How to Empower Not Delegate as a Leader

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Have you ever wondered what separates leaders from managers? The list is long, and it includes things like inspiration instead of motivation and visionary instead of temporary. However, one significant difference is under your control and, more important than ever today, empowering rather than delegating.  

A common piece of advice from executives trying to help less experienced managers is, “you have to delegate more.” While the suggestion of taking things off of your plate and putting them on someone else’s makes sense on the surface, the intention behind the ask makes the difference.  

If you take nothing else from this column, I want you to take this:

When leaders delegate, it’s about them. When leaders empower, it’s about others. 

Empower vs. Delegate

One of the most significant mistakes leaders make is confusing delegation and empowerment. So let’s get on the same page about the difference between them.  

Harvard Business Review defines delegation this way. Delegation refers to the transfer of responsibility for specific tasks from one person to another. From a management perspective, delegation occurs when a manager assigns specific tasks to their employees.

According to Oxford Dictionary, Empowerment is defined as “the process of becoming stronger and more confident, especially in controlling one’s life and claiming one’s rights” It enables others to be responsible for and take ownership over something. 

In Building the Best, I defined leadership as inspiring, empowering, and serving in order to elevate others. Empowering others to make decisions is an essential part of successful leadership today.  

A Mindset Shift is Required

A great example of the difference between delegating and empowering arose during one of my recent coaching calls with a rising star named Kara. Kara’s clinic was performing well, but she was getting burned out because she did everything. When asked what would help her, she replied, “I could delegate our supply buying process to one of my team members.”

While it was a great idea, she was thinking about delegation instead of empowerment. So I challenged her to change her thinking. “Instead of simply asking a team member to start ordering supplies, what if you empowered them to improve the supply buying process?”

Immediately Kara’s shifted her mindset from delegation to empowerment. This was her response as she roleplayed the conversation with her team member, “I have been thinking about how we can improve our supply buying process. Since you are so detail-oriented and a great negotiator, would you be open to taking ownership of our supply buying process for the next three months to see how it goes?”

Empowering team members transfers belief and ownership.

It doesn’t take a rocket scientist to see the difference in how the empowerment approach transfers belief and ownership versus delegating a potentially dull task.

Why Empowerment is Essential Today

Since the invention of the assembly line, delegating tasks to employees has made sense. However, thanks to remote work due to Covid-19, employees want something different and demand flexibility.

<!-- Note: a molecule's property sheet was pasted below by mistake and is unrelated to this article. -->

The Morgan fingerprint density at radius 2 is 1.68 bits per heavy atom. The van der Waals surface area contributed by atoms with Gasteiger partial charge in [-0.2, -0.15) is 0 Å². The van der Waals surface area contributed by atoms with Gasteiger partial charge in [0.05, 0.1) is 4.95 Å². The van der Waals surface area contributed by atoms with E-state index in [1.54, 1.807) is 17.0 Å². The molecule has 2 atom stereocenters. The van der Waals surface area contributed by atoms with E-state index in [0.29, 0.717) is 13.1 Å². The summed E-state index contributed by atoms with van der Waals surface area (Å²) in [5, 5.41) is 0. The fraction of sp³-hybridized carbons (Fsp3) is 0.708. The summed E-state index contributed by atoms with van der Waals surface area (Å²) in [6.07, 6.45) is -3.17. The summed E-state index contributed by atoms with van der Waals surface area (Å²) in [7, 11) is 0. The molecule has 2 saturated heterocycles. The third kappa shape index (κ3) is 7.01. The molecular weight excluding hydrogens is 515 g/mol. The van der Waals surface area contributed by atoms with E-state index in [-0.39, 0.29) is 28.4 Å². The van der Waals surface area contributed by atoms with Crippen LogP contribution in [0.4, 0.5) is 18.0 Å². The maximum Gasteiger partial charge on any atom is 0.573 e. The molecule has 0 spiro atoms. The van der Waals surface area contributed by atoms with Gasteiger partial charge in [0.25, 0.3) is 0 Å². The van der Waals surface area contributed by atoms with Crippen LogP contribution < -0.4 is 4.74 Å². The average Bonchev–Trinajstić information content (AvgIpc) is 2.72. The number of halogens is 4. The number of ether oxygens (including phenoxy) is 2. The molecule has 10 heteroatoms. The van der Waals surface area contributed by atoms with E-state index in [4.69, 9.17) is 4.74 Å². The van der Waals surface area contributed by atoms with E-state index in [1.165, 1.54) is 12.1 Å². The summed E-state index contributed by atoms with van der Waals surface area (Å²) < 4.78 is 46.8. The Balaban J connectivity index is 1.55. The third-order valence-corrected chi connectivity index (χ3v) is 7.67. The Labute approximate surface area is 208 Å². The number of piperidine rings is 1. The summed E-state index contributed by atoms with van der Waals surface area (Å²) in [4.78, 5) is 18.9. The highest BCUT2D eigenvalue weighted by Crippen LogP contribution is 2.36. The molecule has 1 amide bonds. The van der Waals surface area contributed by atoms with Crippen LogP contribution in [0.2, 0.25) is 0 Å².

On a recent episode of the Work-Life Podcast with Adam Grant, when describing the need for companies to rethink flexibility at work, he said, “managers are constantly creating constraints and limiting opportunities. What’s required is more flexibility while still meeting organizational objectives.” 

Today’s workplace requires more flexibility while still meeting organizational objectives.

As obvious as this may sound, its execution is ridiculously challenging. However, the payoff is a more engaged, innovative, and committed team. 

How Leaders Can Empower Others

Now that it’s clear the best leaders empower instead of delegate, how can you do it more effectively? Here are a few ideas to explore:

  1. Build a Bond of Mutual Trust 

Empowerment requires high levels of trust. Specifically, trust that’s bound together from every corner of the organization. Trust is simply consistency over time. This means trust is earned through a two-way street paved by consistent action. 

Trust is earned through a two-way street paved by consistent action. 

A street paved with leaders giving others a chance to earn flexibility so they can be empowered to do their best work, then team members willing to be patient and prove they are trustworthy.  

2. Focus on Mutual Commitments 

There is a big difference between being interested and being committed. The easiest way to have confidence that empowering others is the next move is to have a group of people committed to the mission, each other, and the effort required to succeed. 

One way to ensure you have this level of mutual commitment is for each team member to write or say, “My commitment is…” As simple as this may sound, our words are our bond. People are more likely to follow through if they verbally commit to themselves and someone else about their plan and intentions. 

People are more likely to follow through if they verbally commit to themselves and someone else about their plan and intentions. 

3. Share Common Values and Purpose

Money is easily the most popular incentivizing tool organizations use to retain and recruit employees. While pay is significant, it’s not the most important. People give their best effort when on a team that shares values and purpose. 

People give their best effort on a team that shares values and purpose. 

A consistent and systematic approach to aligning core values and communicating the deeper purpose behind the work is imperative. There is nothing worse than defining and talking about core values, yet leaders are not demonstrating them. Leaders are the primary driver of core values, so they must embody them correctly. 

Closing

If I told you it’s easy to empower others, I would be lying. Most people, myself included, have a difficult time giving up control. However, if you want to act and behave like the best leaders, empowering others is precisely what you need to do.  

If behaving like the best leaders isn’t enough, consider the business metrics you will positively impact, such as reduced turnover, increased revenue, and improved productivity. 

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About the Author John Eades is the CEO of LearnLoft, a leadership development company helping executives and managers to lead their best. He was named one of LinkedIn’s Top Voices in Management & Workplace. John is also the author of Building the Best: 8 Proven Leadership Principles to Elevate Others to Success. You can follow him on Instagram @johngeades.